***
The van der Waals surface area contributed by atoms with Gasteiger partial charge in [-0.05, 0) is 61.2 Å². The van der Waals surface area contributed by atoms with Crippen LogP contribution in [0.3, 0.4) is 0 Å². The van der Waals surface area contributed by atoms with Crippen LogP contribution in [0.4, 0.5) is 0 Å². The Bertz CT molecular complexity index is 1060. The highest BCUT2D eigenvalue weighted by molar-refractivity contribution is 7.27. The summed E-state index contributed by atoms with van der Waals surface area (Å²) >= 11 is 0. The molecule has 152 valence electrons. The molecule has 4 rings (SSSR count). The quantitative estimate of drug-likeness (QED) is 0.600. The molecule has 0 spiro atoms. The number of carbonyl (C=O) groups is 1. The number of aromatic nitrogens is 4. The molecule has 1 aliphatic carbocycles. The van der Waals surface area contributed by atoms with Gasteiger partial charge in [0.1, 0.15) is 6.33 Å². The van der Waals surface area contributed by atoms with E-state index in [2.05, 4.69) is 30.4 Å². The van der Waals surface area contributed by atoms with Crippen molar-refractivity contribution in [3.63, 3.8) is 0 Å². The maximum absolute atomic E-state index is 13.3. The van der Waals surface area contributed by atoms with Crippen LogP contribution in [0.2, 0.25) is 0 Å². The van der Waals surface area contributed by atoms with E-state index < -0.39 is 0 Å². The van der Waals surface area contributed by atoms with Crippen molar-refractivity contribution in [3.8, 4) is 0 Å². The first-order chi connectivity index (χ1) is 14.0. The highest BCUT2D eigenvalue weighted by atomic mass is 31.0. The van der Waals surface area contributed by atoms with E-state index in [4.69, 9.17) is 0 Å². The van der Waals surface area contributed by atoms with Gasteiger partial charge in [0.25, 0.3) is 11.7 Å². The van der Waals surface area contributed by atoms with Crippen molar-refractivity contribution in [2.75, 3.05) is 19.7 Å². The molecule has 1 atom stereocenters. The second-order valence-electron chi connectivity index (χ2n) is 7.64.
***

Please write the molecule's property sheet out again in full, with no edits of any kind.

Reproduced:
The van der Waals surface area contributed by atoms with Gasteiger partial charge in [-0.05, 0) is 61.2 Å². The van der Waals surface area contributed by atoms with Crippen LogP contribution in [0.3, 0.4) is 0 Å². The van der Waals surface area contributed by atoms with Crippen LogP contribution in [0.4, 0.5) is 0 Å². The Bertz CT molecular complexity index is 1060. The highest BCUT2D eigenvalue weighted by molar-refractivity contribution is 7.27. The summed E-state index contributed by atoms with van der Waals surface area (Å²) >= 11 is 0. The molecule has 152 valence electrons. The molecule has 4 rings (SSSR count). The quantitative estimate of drug-likeness (QED) is 0.600. The molecule has 0 spiro atoms. The number of carbonyl (C=O) groups is 1. The number of aromatic nitrogens is 4. The molecule has 1 aliphatic carbocycles. The van der Waals surface area contributed by atoms with Gasteiger partial charge in [0.1, 0.15) is 6.33 Å². The van der Waals surface area contributed by atoms with E-state index in [2.05, 4.69) is 30.4 Å². The van der Waals surface area contributed by atoms with Crippen molar-refractivity contribution in [3.63, 3.8) is 0 Å². The maximum absolute atomic E-state index is 13.3. The van der Waals surface area contributed by atoms with Crippen LogP contribution in [0.2, 0.25) is 0 Å². The van der Waals surface area contributed by atoms with E-state index < -0.39 is 0 Å². The van der Waals surface area contributed by atoms with Crippen molar-refractivity contribution in [3.8, 4) is 0 Å². The first-order chi connectivity index (χ1) is 14.0. The highest BCUT2D eigenvalue weighted by atomic mass is 31.0. The van der Waals surface area contributed by atoms with E-state index in [4.69, 9.17) is 0 Å². The van der Waals surface area contributed by atoms with Gasteiger partial charge in [0.25, 0.3) is 11.7 Å². The van der Waals surface area contributed by atoms with Crippen molar-refractivity contribution in [2.75, 3.05) is 19.7 Å². The molecule has 1 atom stereocenters. The second-order valence-electron chi connectivity index (χ2n) is 7.64.